As you may have gathered already, ECOPRODIGI is all about improving the seedbed for a deeper and wider maritime industry digitalisation. This is the reason why we are evaluating the industry’s various processes, identifying eco-efficiencies and piloting digital solutions to solve them. A crucial part of the work is taking the findings to the grass-root level, i.e. to the people who will be using the digital tools and the companies that would benefit from the solutions available. Training events are an important part of our work during the final year of the project and this was the reason our project partners at Klaipeda Science and Technology Park and Machine Technology Center Turku Ltd. invited interested target groups from the shipbuilding community to take part in “Digitalisation and 3D scanning at the shipyard” training day in Klaipeda on the 5th of February.
As explained by Juha Valtanen (Machine Technology Turku Ltd.), the shipbuilding part of ECOPRODIGI has focused on exploring how shipyards can benefit from digitalisation in terms of their internal and external operations. Another important aspect has been to clarify what kind of learning processes are needed to make the most out of the potential in digital solutions. These issues have been addressed by exploring processes at Meyer Turku shipyard in Finland and the work done by Western Baltic Engineering in Lithuania. Based on the findings, shipyard ecosystem can gain considerable efficiency-improvements with the help of digital solutions such as 3D laser scanning technologies. However, in order to benefit from the solutions, the end-users must have the capacity and know-how to utilise them.
To introduce 3D scanning to the audience, Daniel Nåfors (Chalmers University of Technology) presented the basics of the technologies that are used for spatial data capture. In ECOPRODIGI, the focus has been on 3D laser scanning which can be used to document real conditions and detect deviations. According to Mr. Nåfors, 3D laser scanning provides very accurate data that can be used in, for example, exploring the condition of a ship, planning maintenance or doing different kinds of simulations. The data from 3D laser scanning can therefore help companies to plan operations and processes more efficiently. In order to explore the benefits of the technology, the audience was invited to test a virtual game which the researchers at Chalmers University have designed to enable users to explore the way 3D scanning operates.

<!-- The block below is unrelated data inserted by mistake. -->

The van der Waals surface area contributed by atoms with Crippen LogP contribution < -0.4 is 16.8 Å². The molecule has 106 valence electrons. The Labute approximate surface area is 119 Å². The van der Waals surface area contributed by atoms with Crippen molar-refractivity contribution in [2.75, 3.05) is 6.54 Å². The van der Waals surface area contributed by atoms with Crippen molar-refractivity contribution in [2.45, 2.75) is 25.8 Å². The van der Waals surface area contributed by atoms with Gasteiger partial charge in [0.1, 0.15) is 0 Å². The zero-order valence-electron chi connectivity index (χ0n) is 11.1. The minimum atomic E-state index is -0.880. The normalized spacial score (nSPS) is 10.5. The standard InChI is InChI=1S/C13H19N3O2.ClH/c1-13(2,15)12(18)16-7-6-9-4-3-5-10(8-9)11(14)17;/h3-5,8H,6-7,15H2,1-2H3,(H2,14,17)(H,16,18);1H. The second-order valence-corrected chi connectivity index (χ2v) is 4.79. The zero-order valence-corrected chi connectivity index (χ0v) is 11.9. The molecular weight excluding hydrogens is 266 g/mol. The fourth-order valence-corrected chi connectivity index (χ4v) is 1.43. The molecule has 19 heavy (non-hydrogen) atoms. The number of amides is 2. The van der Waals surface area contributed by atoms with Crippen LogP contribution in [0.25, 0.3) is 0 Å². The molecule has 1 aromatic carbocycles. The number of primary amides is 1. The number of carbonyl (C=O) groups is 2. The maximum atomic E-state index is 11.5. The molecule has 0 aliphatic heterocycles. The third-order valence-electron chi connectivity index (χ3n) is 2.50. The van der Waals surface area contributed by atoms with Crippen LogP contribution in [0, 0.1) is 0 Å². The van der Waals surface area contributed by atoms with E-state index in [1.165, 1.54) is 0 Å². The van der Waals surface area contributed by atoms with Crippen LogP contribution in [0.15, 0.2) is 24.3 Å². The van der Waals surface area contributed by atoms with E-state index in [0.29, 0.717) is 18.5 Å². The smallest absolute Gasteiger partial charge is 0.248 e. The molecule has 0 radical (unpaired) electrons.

Justas Kavaliauskas (Western Baltic Engineering) discussed 3D laser scanning experiences from a shipbuilder’s perspective. According to Mr. Kavaliauskas, digitalisation of workflows with solutions such as 3D laser scanning make it possible to create full 3D models from onboard surveys. In retrofitting, 3D scanning enables shipbuilding companies to create more detailed plans before the actual installation processes. In the case of new builds, 3D scanning can be used to check measurements and to ensure better quality. In ECOPRODIGI, 3D laser scanner has been used to perform total station measurements for 2 ship blocks which are produced in Klaipeda and then shipped for assembly in Turku. The added value is gained from savings in time and money, improved communication, enhanced quality and the improved competitiveness of the entire value chain.
Andrius Uldukis (DNV GL) provided the audience with an overview of how digitalisation is affecting classification societies. Mr Uldukis reminded the audience that maritime industry is currently being transformed by increasingly unpredictable markets, the growing expectations and complexity of regulations, and the major impact of new technologies. Data collection and producing value from data is of great importance and digitalisation offers a range of opportunities to modernise classification processes in maritime sectors. The aim is to move from rigid and manual processes to flexible and smart solutions which cause minimun interference in ship operations, bring the global expertise on board ships whenever and wherever, and improve quality and safety levels by using technology and data in smarter ways.
In addition to 3D laser scanning, there are various other ways digitalisation can increase eco-efficiency in shipyard processes and ecosystems. Mr. Aki Piiroinen (Machine Technology Center Turku Ltd.) presented the audience with some of the key areas which can be improved with the help of digital tools. These included solutions for reducing waste and the use of energy and chemicals, improving recyclability, enhancing durability of products and the level of service. As a concrete example of the potential benefits of digital tools, Mr. Piiroinen provided a demo of mobile Welding Procedure Specifications which provide an efficient way to share, use and update process-specific instructions in various languages in hectic shipyard environments.
The final slot of the training day was dedicated to fine-tuning one of the digitalisation roadmaps that will be produced as part of the project’s outputs. The aim was to present some of the results have gained in earlier Future Foresight sessions in order to gather insights from the shipyard stakeholders, and map their views and visions on the Digital Roadmap for Shipyards. While the roadmaps are targeted mainly to policy-makers and authorities, input from the industry-side is crucial to ensure the authenticity and accuracy of the finalised outputs. The brilliant audience of approximately 20 maritime and shipbuilding experts in Klaipeda did not let us down as they provided valuable opinions and content for ECOPRODIGI’s researchers who will be developing the roadmaps further.
All in all, we had a very successful day in Klaipeda with fruitful discussions and many practical examples from which to learn. ECOPRODIGI’s training sessions will continue as the final year of the project continues with full steam ahead so stay tuned for updates from us and our partners!